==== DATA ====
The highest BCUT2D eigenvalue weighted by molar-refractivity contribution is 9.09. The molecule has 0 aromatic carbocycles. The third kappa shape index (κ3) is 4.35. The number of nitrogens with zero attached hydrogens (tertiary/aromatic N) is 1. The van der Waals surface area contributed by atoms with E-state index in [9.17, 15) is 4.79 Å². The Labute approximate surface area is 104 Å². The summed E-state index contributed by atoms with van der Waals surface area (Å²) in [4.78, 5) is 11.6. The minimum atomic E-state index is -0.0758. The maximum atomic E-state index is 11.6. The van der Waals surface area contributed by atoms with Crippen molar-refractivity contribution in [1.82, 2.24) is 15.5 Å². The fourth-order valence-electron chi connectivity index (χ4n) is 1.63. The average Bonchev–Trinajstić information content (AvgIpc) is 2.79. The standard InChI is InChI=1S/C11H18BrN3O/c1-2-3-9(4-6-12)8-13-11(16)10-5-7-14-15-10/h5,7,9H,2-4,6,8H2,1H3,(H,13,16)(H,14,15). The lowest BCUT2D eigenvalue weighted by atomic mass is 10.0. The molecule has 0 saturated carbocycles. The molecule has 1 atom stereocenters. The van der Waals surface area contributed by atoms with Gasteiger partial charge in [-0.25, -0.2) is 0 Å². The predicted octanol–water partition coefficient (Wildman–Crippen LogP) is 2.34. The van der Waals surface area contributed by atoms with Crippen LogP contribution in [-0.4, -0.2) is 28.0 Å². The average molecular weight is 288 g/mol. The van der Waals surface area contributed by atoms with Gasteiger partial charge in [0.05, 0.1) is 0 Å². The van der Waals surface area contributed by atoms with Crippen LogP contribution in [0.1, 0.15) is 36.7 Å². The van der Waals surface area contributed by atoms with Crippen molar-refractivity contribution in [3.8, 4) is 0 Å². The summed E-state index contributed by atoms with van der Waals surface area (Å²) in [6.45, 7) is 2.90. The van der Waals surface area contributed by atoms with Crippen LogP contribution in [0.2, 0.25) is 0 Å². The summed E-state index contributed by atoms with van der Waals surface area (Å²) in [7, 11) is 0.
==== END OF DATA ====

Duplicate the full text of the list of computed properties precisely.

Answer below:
The highest BCUT2D eigenvalue weighted by molar-refractivity contribution is 9.09. The molecule has 0 aromatic carbocycles. The third kappa shape index (κ3) is 4.35. The number of nitrogens with zero attached hydrogens (tertiary/aromatic N) is 1. The van der Waals surface area contributed by atoms with E-state index in [9.17, 15) is 4.79 Å². The Labute approximate surface area is 104 Å². The summed E-state index contributed by atoms with van der Waals surface area (Å²) in [4.78, 5) is 11.6. The minimum atomic E-state index is -0.0758. The maximum atomic E-state index is 11.6. The van der Waals surface area contributed by atoms with Crippen molar-refractivity contribution in [1.82, 2.24) is 15.5 Å². The fourth-order valence-electron chi connectivity index (χ4n) is 1.63. The average Bonchev–Trinajstić information content (AvgIpc) is 2.79. The standard InChI is InChI=1S/C11H18BrN3O/c1-2-3-9(4-6-12)8-13-11(16)10-5-7-14-15-10/h5,7,9H,2-4,6,8H2,1H3,(H,13,16)(H,14,15). The lowest BCUT2D eigenvalue weighted by atomic mass is 10.0. The molecule has 0 saturated carbocycles. The molecule has 1 atom stereocenters. The van der Waals surface area contributed by atoms with Gasteiger partial charge in [-0.25, -0.2) is 0 Å². The predicted octanol–water partition coefficient (Wildman–Crippen LogP) is 2.34. The van der Waals surface area contributed by atoms with Crippen LogP contribution in [-0.4, -0.2) is 28.0 Å². The average molecular weight is 288 g/mol. The van der Waals surface area contributed by atoms with Gasteiger partial charge in [0.05, 0.1) is 0 Å². The van der Waals surface area contributed by atoms with Crippen LogP contribution in [0.1, 0.15) is 36.7 Å². The van der Waals surface area contributed by atoms with Crippen molar-refractivity contribution in [3.8, 4) is 0 Å². The summed E-state index contributed by atoms with van der Waals surface area (Å²) in [6.45, 7) is 2.90. The van der Waals surface area contributed by atoms with Crippen LogP contribution in [0.2, 0.25) is 0 Å². The summed E-state index contributed by atoms with van der Waals surface area (Å²) in [7, 11) is 0.